Federal education campaign to emphasize power of COVID-19 vaccine set to launch in January

Federal education campaign to emphasize power of COVID-19
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Vice President-elect Kamala Harris received her COVID-19 vaccine along with her husband, Doug Emhoff. USA TODAY

A long-delayed education campaign aimed at encouraging Americans to take the coronavirus vaccine will launch in January, federal health officials said Tuesday.

An earlier effort ran into trouble over concerns it was part of a $265 million celebrity-studded campaign to “defeat despair” surrounding COVID-19 in advance of the presidential election.

A review of the campaign was conducted, and the Department of Health and Human Services was cleared to proceed on Nov. 13, a senior agency public affairs official said in a background briefing with reporters. 

The new, science-based campaign will include TV, radio and print ads that officials say will emphasize the power of the vaccine to stop the spread of the virus and help communities. 

The public information campaign lags behind the nation’s vaccination effort, which began on Dec. 14 with front line health care workers. But managing expectations is a crucial part of guiding the program, officials said.

“At this point in time we really are being cautious about not creating demand when the product is not available to the mass of the public,” said the HHS official, who spoke to reporters under the condition their name and title not be used.

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Beginning the media campaign in January makes sense, said Glen Nowak, director of the University of Georgia’s Center for Health and Risk Communications and a former communication director for the CDC’s National Immunization Program.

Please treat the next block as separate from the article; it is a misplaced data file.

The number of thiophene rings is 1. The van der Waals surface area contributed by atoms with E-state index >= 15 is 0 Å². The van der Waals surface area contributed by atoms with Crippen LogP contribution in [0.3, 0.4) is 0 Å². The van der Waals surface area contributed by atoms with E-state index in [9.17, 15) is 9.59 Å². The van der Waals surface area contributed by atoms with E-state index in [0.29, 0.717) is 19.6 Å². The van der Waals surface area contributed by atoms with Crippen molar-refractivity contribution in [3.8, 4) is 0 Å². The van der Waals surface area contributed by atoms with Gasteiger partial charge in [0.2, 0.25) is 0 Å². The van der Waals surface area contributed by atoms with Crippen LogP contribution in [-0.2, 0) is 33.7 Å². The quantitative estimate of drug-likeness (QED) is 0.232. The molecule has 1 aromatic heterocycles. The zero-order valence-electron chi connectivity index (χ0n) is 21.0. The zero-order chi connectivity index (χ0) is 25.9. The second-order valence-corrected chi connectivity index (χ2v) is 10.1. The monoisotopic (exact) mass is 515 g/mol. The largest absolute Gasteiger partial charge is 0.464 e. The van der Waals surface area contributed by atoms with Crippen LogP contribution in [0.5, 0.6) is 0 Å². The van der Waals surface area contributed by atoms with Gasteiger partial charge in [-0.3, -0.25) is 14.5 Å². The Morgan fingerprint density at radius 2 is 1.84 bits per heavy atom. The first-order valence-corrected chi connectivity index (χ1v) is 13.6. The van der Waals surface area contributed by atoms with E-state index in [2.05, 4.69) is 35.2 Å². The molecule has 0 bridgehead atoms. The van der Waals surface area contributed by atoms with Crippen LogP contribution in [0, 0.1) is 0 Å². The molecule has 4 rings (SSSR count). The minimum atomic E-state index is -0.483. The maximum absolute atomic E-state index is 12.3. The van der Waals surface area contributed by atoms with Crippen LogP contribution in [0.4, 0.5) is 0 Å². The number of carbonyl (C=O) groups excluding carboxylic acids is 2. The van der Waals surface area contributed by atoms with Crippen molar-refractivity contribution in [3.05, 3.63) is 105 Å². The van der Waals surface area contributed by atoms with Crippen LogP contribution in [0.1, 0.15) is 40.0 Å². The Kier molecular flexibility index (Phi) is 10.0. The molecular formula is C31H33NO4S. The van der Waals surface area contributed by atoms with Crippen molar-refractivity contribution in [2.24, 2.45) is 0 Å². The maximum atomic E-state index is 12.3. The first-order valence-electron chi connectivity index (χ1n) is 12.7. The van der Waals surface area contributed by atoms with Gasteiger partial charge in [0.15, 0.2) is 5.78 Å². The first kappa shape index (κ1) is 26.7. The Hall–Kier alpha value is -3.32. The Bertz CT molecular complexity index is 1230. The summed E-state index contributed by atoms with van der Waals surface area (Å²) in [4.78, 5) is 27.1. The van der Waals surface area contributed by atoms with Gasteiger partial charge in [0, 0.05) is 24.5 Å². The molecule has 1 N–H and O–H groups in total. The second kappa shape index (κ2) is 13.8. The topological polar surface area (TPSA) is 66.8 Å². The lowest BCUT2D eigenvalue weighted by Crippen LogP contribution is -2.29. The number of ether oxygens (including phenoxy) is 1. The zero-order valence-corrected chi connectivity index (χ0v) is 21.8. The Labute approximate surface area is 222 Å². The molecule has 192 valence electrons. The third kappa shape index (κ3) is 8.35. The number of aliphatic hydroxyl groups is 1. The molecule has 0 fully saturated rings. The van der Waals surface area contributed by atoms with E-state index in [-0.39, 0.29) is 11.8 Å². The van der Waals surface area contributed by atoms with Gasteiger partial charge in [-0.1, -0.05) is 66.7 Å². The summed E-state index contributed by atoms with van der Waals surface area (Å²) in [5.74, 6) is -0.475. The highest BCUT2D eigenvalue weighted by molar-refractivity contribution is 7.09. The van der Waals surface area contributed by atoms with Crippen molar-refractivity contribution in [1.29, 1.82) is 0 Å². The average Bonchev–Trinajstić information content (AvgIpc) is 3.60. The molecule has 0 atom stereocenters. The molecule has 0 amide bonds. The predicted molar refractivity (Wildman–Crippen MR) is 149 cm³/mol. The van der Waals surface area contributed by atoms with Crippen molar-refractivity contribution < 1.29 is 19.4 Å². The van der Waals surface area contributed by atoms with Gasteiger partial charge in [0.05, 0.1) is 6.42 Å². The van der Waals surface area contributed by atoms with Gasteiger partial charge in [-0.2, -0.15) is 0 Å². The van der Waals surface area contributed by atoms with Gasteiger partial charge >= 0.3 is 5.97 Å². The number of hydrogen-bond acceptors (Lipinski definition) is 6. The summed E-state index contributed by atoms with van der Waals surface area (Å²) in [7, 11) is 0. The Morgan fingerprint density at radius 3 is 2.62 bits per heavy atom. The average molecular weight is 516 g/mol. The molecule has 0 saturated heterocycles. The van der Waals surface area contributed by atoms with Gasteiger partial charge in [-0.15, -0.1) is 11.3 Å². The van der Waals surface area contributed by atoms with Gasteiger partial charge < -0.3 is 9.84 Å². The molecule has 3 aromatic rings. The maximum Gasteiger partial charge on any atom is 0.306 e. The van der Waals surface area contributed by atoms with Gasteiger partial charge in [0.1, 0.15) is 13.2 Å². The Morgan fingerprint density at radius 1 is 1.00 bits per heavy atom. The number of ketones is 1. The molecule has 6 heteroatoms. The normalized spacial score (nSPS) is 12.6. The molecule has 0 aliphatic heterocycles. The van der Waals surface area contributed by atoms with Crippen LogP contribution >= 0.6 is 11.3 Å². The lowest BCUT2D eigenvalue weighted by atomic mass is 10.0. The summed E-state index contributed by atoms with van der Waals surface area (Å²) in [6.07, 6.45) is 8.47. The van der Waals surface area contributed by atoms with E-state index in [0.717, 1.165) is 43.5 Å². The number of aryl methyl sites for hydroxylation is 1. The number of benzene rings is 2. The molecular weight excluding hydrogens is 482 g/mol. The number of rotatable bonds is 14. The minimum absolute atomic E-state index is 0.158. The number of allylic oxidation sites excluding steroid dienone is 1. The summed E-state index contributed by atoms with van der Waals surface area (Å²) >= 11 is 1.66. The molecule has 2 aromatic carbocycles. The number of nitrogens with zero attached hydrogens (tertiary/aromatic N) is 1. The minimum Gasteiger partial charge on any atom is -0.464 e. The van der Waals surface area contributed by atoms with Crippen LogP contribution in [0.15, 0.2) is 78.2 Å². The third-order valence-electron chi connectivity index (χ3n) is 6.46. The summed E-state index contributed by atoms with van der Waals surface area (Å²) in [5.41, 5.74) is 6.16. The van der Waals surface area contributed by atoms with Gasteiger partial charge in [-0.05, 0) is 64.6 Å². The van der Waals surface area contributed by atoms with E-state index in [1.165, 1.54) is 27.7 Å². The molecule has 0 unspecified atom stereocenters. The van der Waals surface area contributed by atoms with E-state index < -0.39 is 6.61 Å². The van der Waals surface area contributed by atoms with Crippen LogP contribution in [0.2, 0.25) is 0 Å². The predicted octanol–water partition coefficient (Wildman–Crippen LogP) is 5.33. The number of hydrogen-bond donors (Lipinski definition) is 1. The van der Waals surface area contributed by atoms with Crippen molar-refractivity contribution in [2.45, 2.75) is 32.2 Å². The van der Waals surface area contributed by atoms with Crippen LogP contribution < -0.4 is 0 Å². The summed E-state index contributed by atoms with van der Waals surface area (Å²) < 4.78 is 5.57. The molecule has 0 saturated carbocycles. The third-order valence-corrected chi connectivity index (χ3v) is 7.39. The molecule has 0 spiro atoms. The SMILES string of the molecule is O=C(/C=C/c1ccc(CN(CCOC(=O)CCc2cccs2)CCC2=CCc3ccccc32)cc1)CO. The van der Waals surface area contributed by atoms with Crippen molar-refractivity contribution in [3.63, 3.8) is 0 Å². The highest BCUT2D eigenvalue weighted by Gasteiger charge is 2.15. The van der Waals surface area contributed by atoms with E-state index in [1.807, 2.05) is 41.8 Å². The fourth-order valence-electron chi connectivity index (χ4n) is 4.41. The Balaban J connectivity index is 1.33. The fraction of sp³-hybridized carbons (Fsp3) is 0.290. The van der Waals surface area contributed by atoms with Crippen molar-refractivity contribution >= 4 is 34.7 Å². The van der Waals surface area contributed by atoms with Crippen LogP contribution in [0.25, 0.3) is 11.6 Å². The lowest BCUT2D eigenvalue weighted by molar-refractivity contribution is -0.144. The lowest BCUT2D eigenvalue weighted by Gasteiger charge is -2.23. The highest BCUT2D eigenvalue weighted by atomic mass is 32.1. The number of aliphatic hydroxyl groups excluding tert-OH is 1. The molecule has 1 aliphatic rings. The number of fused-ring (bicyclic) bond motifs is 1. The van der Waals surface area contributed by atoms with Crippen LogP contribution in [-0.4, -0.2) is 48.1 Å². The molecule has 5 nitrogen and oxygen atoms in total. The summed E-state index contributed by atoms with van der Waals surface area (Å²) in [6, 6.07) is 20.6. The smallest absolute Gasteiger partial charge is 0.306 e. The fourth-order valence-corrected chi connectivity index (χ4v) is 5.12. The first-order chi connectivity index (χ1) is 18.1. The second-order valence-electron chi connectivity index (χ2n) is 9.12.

“You have to match up your message with people’s ability to actually get what you’re promoting,” he said. “If you tell people to do something and they can’t, that’s going to lead to frustration.”

The HHS officials said it was better to wait and provide general education now and a push later. 

There was only so much that could be done before it was known which vaccines were going to be approved and what their characteristics were, Nowak added. 

“You can do some things. Talking to and finding the key influencers for groups who are going to be hesitant about vaccines and establishing those relations as early as possible is good. But it would have been hard to do much more than that,” he said. 

The campaign is being organized by HHS with help from multiple agencies. They are also working with public relations firms that are minority-owned and have long relationships with Black, Hispanic and Native American communities. 

The campaign plans to include local spokespeople and members of local communities of color to get the word out. Google also may be involved in health messaging. The goal is to provide information so people can make up their own minds, HHS officials said. 

Despite a slower-than-expected pace, vaccine should become more widely available to people over 65 and in high-risk groups in the coming weeks and months. It’s already being distributed to people 65 and older in Florida after a decision by Gov. Ron DeSantis to bump seniors to the front of the line.

The message the public hears will change over time as more vaccine becomes available. Ads in January will be different from those in June to remain relevant as the virus and vaccine situation evolves.

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